A struggle for information
A friend from the UK seeking information about ‘Kora’s Indigenous Arts Centre’ on Orme’s Road, Kilpauk, and failing to get a satisfactory reply from me or his other Indian contacts in Madras wrote, “How very odd. What is it about Madras that makes the establishment of what should be very simple facts so extremely difficult to discover? I have never come across such immense difficulty anywhere else in the entire world! I should have said that the book is dated 1986, so the Kora Arts Centre was clearly there then – not THAT long ago.”
Whereupon, one of those friends who lives abroad wrote:
“To your remark ‘How very odd. What is it about Madras that makes the establishment of what should be very simple facts so extremely difficult to discover? etc. etc.’, my answer is ‘Elementary, my dear Watson, elementary’.”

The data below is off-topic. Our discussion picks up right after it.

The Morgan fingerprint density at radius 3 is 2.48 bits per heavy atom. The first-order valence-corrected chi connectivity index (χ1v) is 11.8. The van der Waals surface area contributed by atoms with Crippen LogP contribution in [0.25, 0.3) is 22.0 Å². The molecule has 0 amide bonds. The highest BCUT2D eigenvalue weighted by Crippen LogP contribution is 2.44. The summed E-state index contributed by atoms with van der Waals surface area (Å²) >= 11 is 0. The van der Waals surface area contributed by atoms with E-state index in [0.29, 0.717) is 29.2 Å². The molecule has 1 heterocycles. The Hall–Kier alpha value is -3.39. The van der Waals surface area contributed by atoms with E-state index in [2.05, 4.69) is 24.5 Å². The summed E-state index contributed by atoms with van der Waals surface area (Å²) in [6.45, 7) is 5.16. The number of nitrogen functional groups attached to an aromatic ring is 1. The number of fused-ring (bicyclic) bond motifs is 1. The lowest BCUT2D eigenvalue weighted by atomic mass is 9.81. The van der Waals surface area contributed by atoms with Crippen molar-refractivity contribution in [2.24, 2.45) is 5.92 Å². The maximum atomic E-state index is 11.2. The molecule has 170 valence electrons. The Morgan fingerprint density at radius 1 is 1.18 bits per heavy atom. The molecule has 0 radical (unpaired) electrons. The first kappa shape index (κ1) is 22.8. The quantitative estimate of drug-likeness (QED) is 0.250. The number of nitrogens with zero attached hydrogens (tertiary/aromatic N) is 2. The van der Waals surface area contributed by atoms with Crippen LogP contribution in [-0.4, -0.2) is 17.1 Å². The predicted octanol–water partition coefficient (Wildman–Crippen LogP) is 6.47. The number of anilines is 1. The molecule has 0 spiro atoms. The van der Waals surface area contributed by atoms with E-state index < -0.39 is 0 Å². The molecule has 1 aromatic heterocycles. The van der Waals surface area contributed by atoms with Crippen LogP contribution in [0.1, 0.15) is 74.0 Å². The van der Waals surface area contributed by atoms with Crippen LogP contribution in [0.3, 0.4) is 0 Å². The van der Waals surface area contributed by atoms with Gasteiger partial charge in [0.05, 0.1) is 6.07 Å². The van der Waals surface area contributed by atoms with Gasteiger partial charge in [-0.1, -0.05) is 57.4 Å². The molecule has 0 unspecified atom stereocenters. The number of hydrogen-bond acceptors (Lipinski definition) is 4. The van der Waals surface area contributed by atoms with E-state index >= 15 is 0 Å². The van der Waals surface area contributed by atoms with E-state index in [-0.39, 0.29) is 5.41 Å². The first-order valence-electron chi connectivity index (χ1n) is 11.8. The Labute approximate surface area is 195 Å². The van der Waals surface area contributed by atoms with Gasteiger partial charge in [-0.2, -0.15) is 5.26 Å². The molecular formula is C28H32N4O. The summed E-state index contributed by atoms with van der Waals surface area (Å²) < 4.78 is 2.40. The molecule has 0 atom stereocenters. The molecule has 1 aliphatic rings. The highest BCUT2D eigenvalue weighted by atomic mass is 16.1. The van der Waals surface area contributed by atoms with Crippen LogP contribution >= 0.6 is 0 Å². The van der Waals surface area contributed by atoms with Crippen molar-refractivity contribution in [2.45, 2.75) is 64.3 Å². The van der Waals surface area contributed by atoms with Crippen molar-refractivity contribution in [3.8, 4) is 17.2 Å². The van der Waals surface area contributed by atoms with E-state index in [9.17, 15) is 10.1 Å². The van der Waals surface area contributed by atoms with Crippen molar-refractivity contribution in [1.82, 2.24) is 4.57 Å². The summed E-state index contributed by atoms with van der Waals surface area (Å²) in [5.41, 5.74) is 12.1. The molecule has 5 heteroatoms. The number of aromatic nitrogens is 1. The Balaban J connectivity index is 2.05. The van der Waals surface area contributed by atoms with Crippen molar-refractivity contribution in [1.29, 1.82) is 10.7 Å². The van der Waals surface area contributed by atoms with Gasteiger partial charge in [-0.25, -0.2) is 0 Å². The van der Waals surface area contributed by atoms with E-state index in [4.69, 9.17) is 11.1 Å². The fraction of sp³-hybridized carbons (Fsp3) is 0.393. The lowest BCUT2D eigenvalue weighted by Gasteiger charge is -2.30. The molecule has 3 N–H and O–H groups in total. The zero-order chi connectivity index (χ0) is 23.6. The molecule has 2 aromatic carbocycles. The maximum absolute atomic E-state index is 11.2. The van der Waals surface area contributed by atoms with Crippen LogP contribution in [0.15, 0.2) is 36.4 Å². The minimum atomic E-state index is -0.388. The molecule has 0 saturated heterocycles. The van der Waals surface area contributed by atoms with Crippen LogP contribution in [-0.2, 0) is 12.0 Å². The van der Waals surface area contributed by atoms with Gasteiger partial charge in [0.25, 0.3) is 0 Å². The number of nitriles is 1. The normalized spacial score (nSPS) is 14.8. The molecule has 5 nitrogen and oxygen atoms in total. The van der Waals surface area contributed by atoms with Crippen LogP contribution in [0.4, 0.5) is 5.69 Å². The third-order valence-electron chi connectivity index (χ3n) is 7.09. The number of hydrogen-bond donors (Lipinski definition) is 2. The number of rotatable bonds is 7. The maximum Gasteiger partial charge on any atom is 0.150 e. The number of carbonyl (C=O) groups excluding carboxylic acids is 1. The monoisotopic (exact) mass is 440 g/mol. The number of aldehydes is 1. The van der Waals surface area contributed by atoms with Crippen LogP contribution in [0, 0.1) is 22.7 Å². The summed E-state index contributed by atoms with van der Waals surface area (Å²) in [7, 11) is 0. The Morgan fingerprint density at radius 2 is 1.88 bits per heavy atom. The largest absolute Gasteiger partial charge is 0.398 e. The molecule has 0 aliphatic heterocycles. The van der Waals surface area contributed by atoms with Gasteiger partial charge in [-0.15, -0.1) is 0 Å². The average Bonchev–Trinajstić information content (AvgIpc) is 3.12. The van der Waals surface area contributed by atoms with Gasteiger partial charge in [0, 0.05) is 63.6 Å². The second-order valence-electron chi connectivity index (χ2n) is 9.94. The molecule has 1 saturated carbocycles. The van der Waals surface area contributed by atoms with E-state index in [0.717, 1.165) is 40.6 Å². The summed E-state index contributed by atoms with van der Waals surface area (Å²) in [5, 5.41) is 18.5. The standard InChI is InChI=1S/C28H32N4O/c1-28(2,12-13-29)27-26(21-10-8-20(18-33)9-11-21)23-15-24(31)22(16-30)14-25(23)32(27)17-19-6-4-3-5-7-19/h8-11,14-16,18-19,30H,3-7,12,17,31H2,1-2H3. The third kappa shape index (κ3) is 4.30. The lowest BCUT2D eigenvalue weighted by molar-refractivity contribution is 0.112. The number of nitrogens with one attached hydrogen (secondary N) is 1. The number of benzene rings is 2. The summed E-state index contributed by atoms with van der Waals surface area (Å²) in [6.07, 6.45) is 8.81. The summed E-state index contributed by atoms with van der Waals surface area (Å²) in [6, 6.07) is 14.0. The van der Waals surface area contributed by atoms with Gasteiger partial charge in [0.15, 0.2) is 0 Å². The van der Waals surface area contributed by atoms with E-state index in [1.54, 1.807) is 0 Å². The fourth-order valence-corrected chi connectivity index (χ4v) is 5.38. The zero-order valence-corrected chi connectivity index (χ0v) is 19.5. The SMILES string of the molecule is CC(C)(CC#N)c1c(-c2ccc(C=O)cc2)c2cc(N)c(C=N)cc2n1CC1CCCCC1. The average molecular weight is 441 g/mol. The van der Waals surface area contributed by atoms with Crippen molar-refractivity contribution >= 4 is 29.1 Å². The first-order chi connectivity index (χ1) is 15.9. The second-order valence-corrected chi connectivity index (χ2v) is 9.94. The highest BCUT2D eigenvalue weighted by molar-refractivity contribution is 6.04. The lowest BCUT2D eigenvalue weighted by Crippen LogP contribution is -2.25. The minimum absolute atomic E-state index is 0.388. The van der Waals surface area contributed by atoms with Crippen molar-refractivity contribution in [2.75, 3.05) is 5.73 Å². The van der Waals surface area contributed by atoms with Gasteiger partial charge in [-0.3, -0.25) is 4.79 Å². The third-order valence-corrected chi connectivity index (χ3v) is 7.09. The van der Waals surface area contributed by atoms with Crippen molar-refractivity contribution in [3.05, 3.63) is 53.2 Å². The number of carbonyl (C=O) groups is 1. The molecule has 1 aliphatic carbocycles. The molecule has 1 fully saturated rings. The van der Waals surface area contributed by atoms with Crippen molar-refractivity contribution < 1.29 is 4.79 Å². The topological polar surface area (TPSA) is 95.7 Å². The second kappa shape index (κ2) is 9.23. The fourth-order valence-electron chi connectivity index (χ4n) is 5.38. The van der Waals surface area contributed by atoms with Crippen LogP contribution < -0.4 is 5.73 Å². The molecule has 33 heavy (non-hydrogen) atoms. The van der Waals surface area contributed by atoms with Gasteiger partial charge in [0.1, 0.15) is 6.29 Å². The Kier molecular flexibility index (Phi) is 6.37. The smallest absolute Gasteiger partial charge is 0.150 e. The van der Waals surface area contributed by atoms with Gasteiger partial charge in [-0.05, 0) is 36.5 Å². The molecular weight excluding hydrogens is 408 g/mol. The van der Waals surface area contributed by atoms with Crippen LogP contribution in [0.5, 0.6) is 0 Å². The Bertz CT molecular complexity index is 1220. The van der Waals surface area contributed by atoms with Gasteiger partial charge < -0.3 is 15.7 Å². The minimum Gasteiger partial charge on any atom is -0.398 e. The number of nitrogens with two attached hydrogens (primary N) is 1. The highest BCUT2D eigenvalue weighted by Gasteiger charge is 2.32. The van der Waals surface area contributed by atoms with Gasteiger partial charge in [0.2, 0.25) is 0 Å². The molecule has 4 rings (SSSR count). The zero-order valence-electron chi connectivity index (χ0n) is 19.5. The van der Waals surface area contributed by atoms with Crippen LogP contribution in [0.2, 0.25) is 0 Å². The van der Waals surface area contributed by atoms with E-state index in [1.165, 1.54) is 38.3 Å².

People have other priorities in life; we have lost our sense of and sensitivity to history, probably either because we have too long a history for us to worry about or because we have more important day-to-day things to do (e.g. worrying about the next meal). My example for the latter explanation was true until the 1970s. But soon afterwards, that Indian generation got severely engaged itself with learning to ape America and the Americans. So the immediate priorities changed from what we valued as culture (+history) and tradition to things that Americans defined as culture and tradition.